I think you misread some of what I said in my post, though. I wasn’t offended by anything that was said last night. Rather, some things that were said caused me to have certain reactions about how I would choose to word things myself, while at the same time accepting and celebrating how others use language and define themselves.

I’m ~not~ particularly happy to have been born with the wrong genitals. I am not proud to have suffered with transsexualism, and to have needed genital reconstruction surgery to remedy that condition. Having said that, I’m not ashamed of it either. I guess for me “living out loud” was just coming to the event as a straight female supporter who also happens to have a transsexual history.

It was completely clear that your friend was fine with being introduced as a transsexual man, and I have zero issue with that. I just don’t want to be introduced as a transsexual woman (I could probably deal with being introduced as a “woman of transsexual history” if it was in a setting where my history was relevant). I was speaking very specifically about what I would desire, while recognizing that it was clear that your friend was fine with how he was introduced.

Also, I’ll be bringing a group to march in the NETU parade next month, so I’m pretty on board with the concept of letting the world know that people from all different flavors of trans are just normal folk!

Thanks again for the amazing event, and I’m sorry you took comments to be more negative than I think I meant them – it’s one of those limitations of the medium, sometimes things come across to harsh or not harsh enough. 🙂

  Christa wrote @

Penny,
I didnt think what you said was negative at all, it is your opinion and I 100% respect it and glad you bloged about it hun. I just wanted to share what I feel and why I did say the things I said at the pageant maybe to shed some light as to why. I just wanted you to know that if I did offened you I was sorry as my goal was to empower other TRANS woman to come come out and enjoy this awesome event.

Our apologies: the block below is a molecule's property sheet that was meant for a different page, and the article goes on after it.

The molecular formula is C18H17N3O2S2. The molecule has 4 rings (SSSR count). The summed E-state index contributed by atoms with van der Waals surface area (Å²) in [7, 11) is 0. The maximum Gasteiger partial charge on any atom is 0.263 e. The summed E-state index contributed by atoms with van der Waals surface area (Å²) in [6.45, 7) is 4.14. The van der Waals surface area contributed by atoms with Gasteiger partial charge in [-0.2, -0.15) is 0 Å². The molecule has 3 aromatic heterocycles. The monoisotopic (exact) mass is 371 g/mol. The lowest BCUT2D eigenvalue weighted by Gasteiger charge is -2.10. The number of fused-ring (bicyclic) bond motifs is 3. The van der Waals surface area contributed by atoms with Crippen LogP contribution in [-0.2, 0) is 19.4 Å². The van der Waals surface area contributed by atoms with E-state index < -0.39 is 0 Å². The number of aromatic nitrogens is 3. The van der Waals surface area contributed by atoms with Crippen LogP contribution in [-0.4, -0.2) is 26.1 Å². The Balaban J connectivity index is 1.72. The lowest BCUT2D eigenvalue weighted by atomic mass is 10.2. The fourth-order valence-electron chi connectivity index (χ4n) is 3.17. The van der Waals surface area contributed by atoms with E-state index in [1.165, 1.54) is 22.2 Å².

I am also siked that you will be coming to Trans Pride which will also be a great event. I am glad you had such a good time and felt good at the pageant. Thank you for bloging about it and as a matter of fact I LOVE what yo wrote. See you Oct 3rd……….
PeacE,
Christa

  pickypenelope wrote @

Hey Christa,

Super awesome! I’m glad I misunderstood, thanks for clarifying your thoughts for me!

YAY!

And again, the pageant was about as great as anything could ever be!

Thanks again!

~~Penny

  Before and after the Pageant « Penny's Story wrote @

[…] the Miss Trans Northampton 2009 pageant in Northampton, MA. I blogged about the event separately here. I wanted to write about the before and after, and sort of felt like it made sense to keep the […]

  Erisis wrote @

Hi Penny!!!!

I just wanted to thank you for the wonderful blog!!! I’m basically a storyteller and it was really nice to read such a personal point of view of the evenings events!! I really like your voice!
Thank you for all the kind things you had to say about myself and about the event. It was such an empowering and positive feeling to look out at that crowd and see so many different people, trans and otherwise, coming together and having fun!!
Thank you!!
Now I’m going to have to go track down an episode of Force Five…..

Slainte!
Lorelei Erisis